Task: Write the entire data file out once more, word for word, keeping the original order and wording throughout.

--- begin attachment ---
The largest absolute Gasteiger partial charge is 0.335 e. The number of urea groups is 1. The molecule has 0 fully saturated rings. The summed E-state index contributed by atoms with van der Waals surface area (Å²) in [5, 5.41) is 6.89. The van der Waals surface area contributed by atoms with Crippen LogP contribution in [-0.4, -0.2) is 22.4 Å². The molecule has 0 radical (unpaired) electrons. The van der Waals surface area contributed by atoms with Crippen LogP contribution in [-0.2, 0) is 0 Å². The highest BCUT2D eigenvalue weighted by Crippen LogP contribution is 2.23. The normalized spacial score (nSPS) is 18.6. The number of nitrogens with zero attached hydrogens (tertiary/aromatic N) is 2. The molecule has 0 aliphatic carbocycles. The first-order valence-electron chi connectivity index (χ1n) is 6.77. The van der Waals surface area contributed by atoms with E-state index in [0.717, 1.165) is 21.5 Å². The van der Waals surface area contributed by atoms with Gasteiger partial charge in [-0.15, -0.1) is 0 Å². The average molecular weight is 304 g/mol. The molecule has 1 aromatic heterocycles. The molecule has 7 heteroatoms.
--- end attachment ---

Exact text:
The largest absolute Gasteiger partial charge is 0.335 e. The number of urea groups is 1. The molecule has 0 fully saturated rings. The summed E-state index contributed by atoms with van der Waals surface area (Å²) in [5, 5.41) is 6.89. The van der Waals surface area contributed by atoms with Crippen LogP contribution in [-0.4, -0.2) is 22.4 Å². The molecule has 0 radical (unpaired) electrons. The van der Waals surface area contributed by atoms with Crippen LogP contribution in [-0.2, 0) is 0 Å². The highest BCUT2D eigenvalue weighted by Crippen LogP contribution is 2.23. The normalized spacial score (nSPS) is 18.6. The number of nitrogens with zero attached hydrogens (tertiary/aromatic N) is 2. The molecule has 0 aliphatic carbocycles. The first-order valence-electron chi connectivity index (χ1n) is 6.77. The van der Waals surface area contributed by atoms with E-state index in [0.717, 1.165) is 21.5 Å². The van der Waals surface area contributed by atoms with Gasteiger partial charge in [-0.15, -0.1) is 0 Å². The average molecular weight is 304 g/mol. The molecule has 1 aromatic heterocycles. The molecule has 7 heteroatoms.